COLUMBUS — Publicly funded hospitals would be forbidden from entering into transfer agreements with abortion clinics under language expected to be added today to Ohio’s proposed two-year budget.
The language was unveiled Tuesday by the Senate Finance Committee. It would render moot any reconsideration by the University of Toledo of its recent decisions not to renew its agreement with West Toledo’s Capital Care Network set to expire on July 31 and to halt negotiations for a new agreement with downtown’s Center for Choice.
“It adds another barrier for clinics and is clearly targeted to the Toledo situation…,” said Kellie Copeland, executive director of NARAL Pro-Choice Ohio. “What this provision would do is remove the ability of the University of Toledo Medical Center to provide that transfer agreement. President [Lloyd] Jacobs had said that, if the clinic didn’t have any other options, he would reconsider that decision.”
The two Toledo clinics are regulated by the state as ambulatory surgical centers that must have written agreements in place with a local hospital to handle potential emergency medical situations.
Under the amendment, a transfer agreement could not be with a hospital that receives public funds or with a physician who’s been granted privileges at a public hospital. The prohibition would not apply to ambulatory surgical centers that do not perform abortions.
“If my tax dollars or your tax dollars pay for the hospital, we have to protect our conscientious right not to have these hospitals enter into transfer agreements with facilities as an indirect way to pay for [abortions],” said Mike Gonidakis, president of Ohio Right to Life.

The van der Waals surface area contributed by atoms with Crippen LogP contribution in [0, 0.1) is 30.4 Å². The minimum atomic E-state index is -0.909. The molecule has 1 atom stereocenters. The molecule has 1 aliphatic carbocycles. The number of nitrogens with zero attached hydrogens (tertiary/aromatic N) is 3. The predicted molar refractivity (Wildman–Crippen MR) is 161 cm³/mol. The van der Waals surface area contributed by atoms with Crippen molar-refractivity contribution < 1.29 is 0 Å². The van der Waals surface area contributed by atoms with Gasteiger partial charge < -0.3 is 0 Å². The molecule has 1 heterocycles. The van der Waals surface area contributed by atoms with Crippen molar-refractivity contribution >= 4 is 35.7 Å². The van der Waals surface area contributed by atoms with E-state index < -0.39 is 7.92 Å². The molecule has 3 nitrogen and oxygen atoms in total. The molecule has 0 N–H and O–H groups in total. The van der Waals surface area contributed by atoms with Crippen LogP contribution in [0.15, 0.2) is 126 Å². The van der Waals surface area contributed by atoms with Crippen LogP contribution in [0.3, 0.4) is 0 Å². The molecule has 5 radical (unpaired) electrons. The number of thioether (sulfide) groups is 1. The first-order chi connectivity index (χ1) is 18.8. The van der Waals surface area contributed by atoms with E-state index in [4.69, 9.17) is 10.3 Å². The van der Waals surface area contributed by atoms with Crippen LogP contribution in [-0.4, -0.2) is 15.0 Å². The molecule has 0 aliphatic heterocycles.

He said the language would not affect an abortion clinic’s ability to enter into such agreements with private hospitals. Private hospital systems ProMedica and Mercy have refused to enter agreements with Toledo’s two clinics.
“If any state tried to pass a law prohibiting all transfer agreements, it would lose in court,” Mr. Gonidakis said. “What this does is say it cannot be with taxpayer-funded hospitals.”
Dr. Jacobs said he was seeking to keep the university from appearing to take sides in the divisive national debate about abortion. Abortion opponents hailed the move, but critics said his decisions would force both clinics to close.
On April 24, Dr. Theodore Wymyslo, state health director, notified Center for Choice he would revoke its license without a transfer agreement in place. The clinic has requested an appeal hearing.
Abortion-rights advocates were already fighting a related amendment added by Senate Republicans to the proposed budget last week that would write into law the transfer agreement requirement that currently exists in Department of Health regulations.
That amendment would also give the state director of health broader authority to revoke a previously approved variance of that regulation or to reject a request for a new one.
Although the language has yet to clear Senate committee, Ms. Copeland is already turning her focus to the GOP governor.
“Ultimately, this is going to land in Gov. Kasich’s lap,” she said. “Is it more important to kowtow to conservatives in his party or more important to protect women’s health?”
Senate Republicans have also decided not to remove a controversial House amendment that places Planned Parenthood at the end of the line behind government health centers and others offering comprehensive primary and preventive health care when it comes to distributing federal family-planning money.
The finance committee unveiled numerous additional changes to the budget that it expects to approve today. The full Senate will take up the revised budget on Thursday. A final budget must reach Mr. Kasich’s desk by June 30.
Contact Jim Provance at: firstname.lastname@example.org or 614-221-0496.
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